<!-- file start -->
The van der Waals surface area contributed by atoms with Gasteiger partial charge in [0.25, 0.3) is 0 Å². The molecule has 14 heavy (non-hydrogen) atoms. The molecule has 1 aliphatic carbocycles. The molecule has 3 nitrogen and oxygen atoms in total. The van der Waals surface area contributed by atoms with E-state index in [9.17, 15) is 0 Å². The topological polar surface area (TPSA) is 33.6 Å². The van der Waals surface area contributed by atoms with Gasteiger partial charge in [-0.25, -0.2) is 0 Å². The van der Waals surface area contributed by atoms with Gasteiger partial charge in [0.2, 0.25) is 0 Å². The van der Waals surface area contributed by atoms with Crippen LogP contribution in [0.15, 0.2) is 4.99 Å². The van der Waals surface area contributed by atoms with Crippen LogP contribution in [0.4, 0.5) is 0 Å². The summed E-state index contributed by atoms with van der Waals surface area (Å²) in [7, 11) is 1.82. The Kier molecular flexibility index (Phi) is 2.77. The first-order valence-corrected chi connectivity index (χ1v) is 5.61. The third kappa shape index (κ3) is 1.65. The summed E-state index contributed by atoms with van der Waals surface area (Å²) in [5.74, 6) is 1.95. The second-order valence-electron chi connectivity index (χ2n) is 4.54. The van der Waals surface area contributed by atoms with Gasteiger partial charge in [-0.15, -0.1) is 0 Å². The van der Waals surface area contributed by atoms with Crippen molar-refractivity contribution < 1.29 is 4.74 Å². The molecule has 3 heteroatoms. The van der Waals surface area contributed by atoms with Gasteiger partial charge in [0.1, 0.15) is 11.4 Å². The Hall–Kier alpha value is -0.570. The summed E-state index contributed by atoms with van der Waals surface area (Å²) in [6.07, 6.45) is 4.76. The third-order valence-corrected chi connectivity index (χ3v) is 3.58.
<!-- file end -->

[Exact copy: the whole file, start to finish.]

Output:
The van der Waals surface area contributed by atoms with Gasteiger partial charge in [0.25, 0.3) is 0 Å². The molecule has 14 heavy (non-hydrogen) atoms. The molecule has 1 aliphatic carbocycles. The molecule has 3 nitrogen and oxygen atoms in total. The van der Waals surface area contributed by atoms with E-state index in [9.17, 15) is 0 Å². The topological polar surface area (TPSA) is 33.6 Å². The van der Waals surface area contributed by atoms with Gasteiger partial charge in [-0.25, -0.2) is 0 Å². The van der Waals surface area contributed by atoms with Gasteiger partial charge in [0.2, 0.25) is 0 Å². The van der Waals surface area contributed by atoms with Crippen LogP contribution in [0.15, 0.2) is 4.99 Å². The van der Waals surface area contributed by atoms with Crippen LogP contribution in [0.4, 0.5) is 0 Å². The summed E-state index contributed by atoms with van der Waals surface area (Å²) in [7, 11) is 1.82. The Kier molecular flexibility index (Phi) is 2.77. The first-order valence-corrected chi connectivity index (χ1v) is 5.61. The third kappa shape index (κ3) is 1.65. The summed E-state index contributed by atoms with van der Waals surface area (Å²) in [5.74, 6) is 1.95. The second-order valence-electron chi connectivity index (χ2n) is 4.54. The van der Waals surface area contributed by atoms with Gasteiger partial charge in [-0.15, -0.1) is 0 Å². The van der Waals surface area contributed by atoms with Crippen molar-refractivity contribution < 1.29 is 4.74 Å². The molecule has 3 heteroatoms. The van der Waals surface area contributed by atoms with Gasteiger partial charge in [0.1, 0.15) is 11.4 Å². The Hall–Kier alpha value is -0.570. The summed E-state index contributed by atoms with van der Waals surface area (Å²) in [6.07, 6.45) is 4.76. The third-order valence-corrected chi connectivity index (χ3v) is 3.58.